Jeffrey Palermo said on 1.20.2010 at 1:56 PM


There are no SOLID principles violated here. Dependency on a _specific implementation_ is just fine as long as that concretion is in the same layer. Not every class needs an interface. Adding indirection within a single layer may also be another anti-pattern.

This isn't about performance either. Proxying the interface for lazyloading would solve that as well (as pointed out by another commenter). It's about being explicit.

Also, if the scope of IOrderShipper needs to be managed, cached, or a singleton, that would be the responsibility of the factory to choose that, not OrderProcessor.

Yes, IoC containers can do instance scoping, and we have done that to our own detriment. It has resulted in application behavior being tied up in the global IoC container configuration. The problem is, that global configuration is hard to debug, and instance scoping problems rarely show themselves when just running the unit tests.

I love the discussion resulting from this post. 5 years ago, I was one of the people singing the praises of IoC containers. I have learned much since then, and I am coming back from the pendulum swing to the extreme. I'm trying to stop, balanced in the middle rather than continue on the pendulum ride.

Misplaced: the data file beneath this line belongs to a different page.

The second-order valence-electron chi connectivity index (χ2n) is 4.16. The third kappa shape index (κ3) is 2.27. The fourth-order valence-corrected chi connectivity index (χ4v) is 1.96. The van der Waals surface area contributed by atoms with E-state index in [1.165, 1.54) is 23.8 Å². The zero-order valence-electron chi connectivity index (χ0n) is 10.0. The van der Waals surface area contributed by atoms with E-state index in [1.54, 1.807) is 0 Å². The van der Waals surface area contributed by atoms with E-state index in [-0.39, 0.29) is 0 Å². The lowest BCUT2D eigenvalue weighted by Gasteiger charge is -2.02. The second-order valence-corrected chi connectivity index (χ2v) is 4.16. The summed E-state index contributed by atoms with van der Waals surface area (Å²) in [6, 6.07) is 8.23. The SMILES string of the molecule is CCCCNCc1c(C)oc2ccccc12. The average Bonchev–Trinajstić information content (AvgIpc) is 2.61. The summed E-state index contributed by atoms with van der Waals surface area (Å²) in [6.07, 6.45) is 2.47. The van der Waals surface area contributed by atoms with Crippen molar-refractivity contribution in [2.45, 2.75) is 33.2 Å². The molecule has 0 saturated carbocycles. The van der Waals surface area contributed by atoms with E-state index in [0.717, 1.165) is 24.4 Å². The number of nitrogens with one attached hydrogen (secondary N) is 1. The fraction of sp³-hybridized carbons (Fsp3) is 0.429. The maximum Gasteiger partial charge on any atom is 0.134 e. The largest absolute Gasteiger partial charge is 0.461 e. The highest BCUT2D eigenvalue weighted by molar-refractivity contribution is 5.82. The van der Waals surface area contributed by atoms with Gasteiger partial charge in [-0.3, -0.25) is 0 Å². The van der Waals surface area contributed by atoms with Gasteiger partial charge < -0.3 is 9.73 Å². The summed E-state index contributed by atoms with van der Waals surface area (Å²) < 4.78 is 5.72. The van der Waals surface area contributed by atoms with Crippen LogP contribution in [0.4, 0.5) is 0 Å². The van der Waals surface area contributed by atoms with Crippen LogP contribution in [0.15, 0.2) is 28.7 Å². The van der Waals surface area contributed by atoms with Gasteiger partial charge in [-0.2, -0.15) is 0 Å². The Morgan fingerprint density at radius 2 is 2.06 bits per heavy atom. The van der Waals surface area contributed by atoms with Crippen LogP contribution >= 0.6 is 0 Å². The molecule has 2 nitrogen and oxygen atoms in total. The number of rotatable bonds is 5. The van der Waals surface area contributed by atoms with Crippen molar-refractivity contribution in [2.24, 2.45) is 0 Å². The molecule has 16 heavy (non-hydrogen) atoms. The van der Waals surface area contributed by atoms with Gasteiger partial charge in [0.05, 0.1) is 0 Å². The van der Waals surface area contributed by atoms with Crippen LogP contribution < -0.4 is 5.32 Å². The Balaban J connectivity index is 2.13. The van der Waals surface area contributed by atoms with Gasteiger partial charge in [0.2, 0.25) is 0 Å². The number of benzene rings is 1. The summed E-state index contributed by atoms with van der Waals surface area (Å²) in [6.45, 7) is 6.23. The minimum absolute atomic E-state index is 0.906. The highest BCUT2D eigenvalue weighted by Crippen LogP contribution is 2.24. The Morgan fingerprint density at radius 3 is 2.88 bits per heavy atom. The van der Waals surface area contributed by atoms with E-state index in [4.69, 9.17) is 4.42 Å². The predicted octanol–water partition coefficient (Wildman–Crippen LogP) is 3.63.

In everything, moderation.

Chris Holmes said on 1.20.2010 at 4:25 PM

I think all you've done here Jeffrey is create complexity where none was warranted. You've added another layer of indirection (the factory) and buried a concrete dependency inside a class (which isn't necessary, nor desirable; in an era when we're trying to convince developers that concrete dependencies are bad - and convince them WHY they are bad - this makes no sense).

If this is a performance based problem then simply moving the construction of the processor OUTSIDE the scope of the loop fixes that (and really, that's the #1 flaw I see with this code, and I would expect any junior developer to see that and remedy it).

The rest of this seems like an exercise in obfuscation.

Your goal with this post might be to illustrate "moderation in everything". My message would be "simplicity of design trumps all".

Jeffrey Palermo said on 1.20.2010 at 4:36 PM

@Chris Holmes

> in an era when we're trying to convince developers that concrete dependencies are bad